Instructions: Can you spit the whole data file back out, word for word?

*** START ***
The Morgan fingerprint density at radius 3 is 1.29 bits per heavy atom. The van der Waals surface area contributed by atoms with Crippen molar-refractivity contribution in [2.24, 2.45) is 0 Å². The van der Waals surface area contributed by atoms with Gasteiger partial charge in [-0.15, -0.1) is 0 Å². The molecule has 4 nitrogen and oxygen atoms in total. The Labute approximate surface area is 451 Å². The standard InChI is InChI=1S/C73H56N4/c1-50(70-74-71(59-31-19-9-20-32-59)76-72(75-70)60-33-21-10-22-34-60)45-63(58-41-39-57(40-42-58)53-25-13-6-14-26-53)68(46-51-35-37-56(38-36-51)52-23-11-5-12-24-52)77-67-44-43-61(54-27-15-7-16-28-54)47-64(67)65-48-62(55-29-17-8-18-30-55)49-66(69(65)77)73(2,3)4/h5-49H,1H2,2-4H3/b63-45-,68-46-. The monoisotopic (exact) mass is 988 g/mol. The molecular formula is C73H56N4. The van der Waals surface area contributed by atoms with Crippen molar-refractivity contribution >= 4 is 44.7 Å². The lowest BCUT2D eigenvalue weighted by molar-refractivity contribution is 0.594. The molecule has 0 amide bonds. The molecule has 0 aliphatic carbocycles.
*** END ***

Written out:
The Morgan fingerprint density at radius 3 is 1.29 bits per heavy atom. The van der Waals surface area contributed by atoms with Crippen molar-refractivity contribution in [2.24, 2.45) is 0 Å². The van der Waals surface area contributed by atoms with Gasteiger partial charge in [-0.15, -0.1) is 0 Å². The molecule has 4 nitrogen and oxygen atoms in total. The Labute approximate surface area is 451 Å². The standard InChI is InChI=1S/C73H56N4/c1-50(70-74-71(59-31-19-9-20-32-59)76-72(75-70)60-33-21-10-22-34-60)45-63(58-41-39-57(40-42-58)53-25-13-6-14-26-53)68(46-51-35-37-56(38-36-51)52-23-11-5-12-24-52)77-67-44-43-61(54-27-15-7-16-28-54)47-64(67)65-48-62(55-29-17-8-18-30-55)49-66(69(65)77)73(2,3)4/h5-49H,1H2,2-4H3/b63-45-,68-46-. The monoisotopic (exact) mass is 988 g/mol. The molecular formula is C73H56N4. The van der Waals surface area contributed by atoms with Crippen molar-refractivity contribution >= 4 is 44.7 Å². The lowest BCUT2D eigenvalue weighted by molar-refractivity contribution is 0.594. The molecule has 0 amide bonds. The molecule has 0 aliphatic carbocycles.